What is “The Meaning of Mariah Carey“? It’s a ridiculous “memoir,” quite short with big type and wide margins. In it, Mariah Carey — who doesn’t explore much of anything that we’d call introspection — blames everyone else in her life for any unhappiness she may have suffered. She throws everyone under the bus, starting with her mother and her first husband Tommy Mottola.
“The Meaning of Mariah Carey” is a sop to her fans, a product for the “lambs” who are no longer buying her albums. Maybe they’ll get a little gossip out of it. But an actual memoir? The book is “published” under an imprint at Henry Holt from Andy Cohen, the guy who wrangles the Real Housewives and has a talk show on cable. This isn’t Robert Gottlieb publishing Sidney Poitier. This is US Weekly in hardcover.
Well, okay, Mariah’s childhood is terrible because her mother, an aspiring white opera singer, is jealous of her. Mariah’s dad is black. She has two much older siblings, each of whom drifts away into sketchy lives. The parents divorce and Mariah is left to deal with her mixed race background. The worst thing that happens to her is the older sister makes her swallow a Valium at age 12.
Determined to be a singer, Mariah meets a collaborator named Ben Margulies, who writes her early and very tuneful hits. She signs what she claims is an onerous deal with him. But frankly, to this day, the Margulies songs are Mariah’s most memorable and tuneful including “Vision of Love.”
“I was informed, and what I remember, was that he got 50 percent of the publishing on all songs we worked on together for my first album. Okay fine. But additionally, he received 50 percent of my artist’s royalties for the first album, 40 percent for the second album, 30 percent for the third, and so on. It went on that way from 1990 until about 1999. Even though Ben didn’t write one word or note with me after the first album. Out of loyalty to him and the hard work we put in together in that little studio, I never looked back and tried to reset or recoup.”
Instantly she meets, at 19, Tommy Mottola, head of Sony Music. He’s in his 40s, married, converted to Judaism, father of two teens not much younger. In the book, Mariah doesn’t mention any of that baggage. They marry lavishly, and she recalls being a songbird in a gilded cage.
She really socks it to Mottola: “With all due respect, Tommy Mottola was just the bitter pill I needed to swallow at a pivotal period in my life. And there is a lot of respect due to him. He was a visionary music executive who fearlessly and ferociously dragged his visions into reality. He believed in me, ruthlessly.”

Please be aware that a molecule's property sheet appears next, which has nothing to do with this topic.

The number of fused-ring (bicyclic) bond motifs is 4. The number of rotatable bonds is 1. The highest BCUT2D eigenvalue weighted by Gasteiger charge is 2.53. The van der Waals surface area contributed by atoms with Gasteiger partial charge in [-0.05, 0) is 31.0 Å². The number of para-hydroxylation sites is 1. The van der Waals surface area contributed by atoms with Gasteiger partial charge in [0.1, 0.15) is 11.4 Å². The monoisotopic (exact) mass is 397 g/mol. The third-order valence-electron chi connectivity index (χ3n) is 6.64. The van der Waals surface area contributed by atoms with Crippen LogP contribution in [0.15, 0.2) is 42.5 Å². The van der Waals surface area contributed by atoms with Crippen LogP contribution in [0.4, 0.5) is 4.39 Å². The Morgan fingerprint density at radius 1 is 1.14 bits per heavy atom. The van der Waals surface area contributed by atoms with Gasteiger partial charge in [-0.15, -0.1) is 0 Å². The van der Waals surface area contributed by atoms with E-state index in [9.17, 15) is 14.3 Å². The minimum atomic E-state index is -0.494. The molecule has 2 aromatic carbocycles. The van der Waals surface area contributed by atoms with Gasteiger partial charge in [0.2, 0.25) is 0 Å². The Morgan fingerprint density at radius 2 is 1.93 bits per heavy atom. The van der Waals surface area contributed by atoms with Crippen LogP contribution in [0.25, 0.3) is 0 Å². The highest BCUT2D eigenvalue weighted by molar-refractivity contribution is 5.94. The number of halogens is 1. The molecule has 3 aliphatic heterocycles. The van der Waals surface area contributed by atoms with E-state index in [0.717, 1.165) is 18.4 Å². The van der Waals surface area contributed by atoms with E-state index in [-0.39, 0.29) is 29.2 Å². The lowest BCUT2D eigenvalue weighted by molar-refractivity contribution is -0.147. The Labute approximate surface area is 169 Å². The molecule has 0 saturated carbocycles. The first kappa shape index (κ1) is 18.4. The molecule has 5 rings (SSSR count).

She admits now she married him not out of love, but out of ambition. “There was never really a strong sexual or physical attraction there, but at the time, I needed safety and stability—a sense of home—more than I needed a boyfriend. Tommy understood that, and he provided….More than my personal happiness, I needed my career as an artist to survive. Happiness was secondary. Happiness was a fleeting bonus. I married Tommy because I thought it was the only way for me to survive in that relationship. I saw the power he could put behind my music, and he saw the power…”
There’s a lot of that. I always thought Tommy was the bad guy, now I feel bad for him! They built a mansion in Westchester and she called it “Sing Sing” after the famous local prison. Again, there is no mention of his family or what it was like to be stepmother to kids your own age. “Our holy matrimony was built on creativity and vulnerability. I respected Tommy as a partner. If only he had known how to give me the respect I was due as a human being.”
Did Mottola have feelings? Was he a person? Unknown here. Mariah didn’t want to sing the Margulies type ballads. She was into hip hop and rap. Mottola didn’t get it, and so their relationship fell apart. Was she right? Wrong? Listen, this is what she wanted, and she was young. She got the career she wanted. Mottola made lots of money from it.
The rest of the story is about Mariah having hits, one after another, and “writing” them although she doesn’t explain her composer skills. She doesn’t play an instrument, can’t write or read music. She dismisses the actual facts that she was successfully sued several times for plagiarism and/or settled complaints to that effect. She writes of the disputed song “Hero”: “And here’s a side note with a side eye: A couple of people have come for “Hero,” and for me, with both royalties and plagiarism claims. Three times I have been to court, and three times the cases have been thrown out. The first time, the poor fool going after me had to pay…”
Around this point I started to lose consciousness. The book does, too. The Nick Cannon marriage is glossed over like a season of “The Bachelorette.” There is NO reference to billionaire fiancee James Packer, the failed famous engagement, no insight into why Mariah’s career was so jangly. The whole “Glitter” debacle is completely whitewashed. Words that don’t appear in this book: “Jennifer Lopez.” “American Idol.” “Benny Medina.” Nope. Not there. Not in the book. If you’re looking for those stories, read someone else. There are glaring omissions of many who kept the career alive.
So if you want a souvenir, 20 bucks is a fair price, $17.99 used to be the price of a CD. “The Meaning of Mariah Carey” remains unknown. And maybe it’s better it stays that way.
I bought the Kindle version, $14.99, which is the best way to go. It’s cheaper, and like Mariah sampling her “music,” I was able to sample some quotes.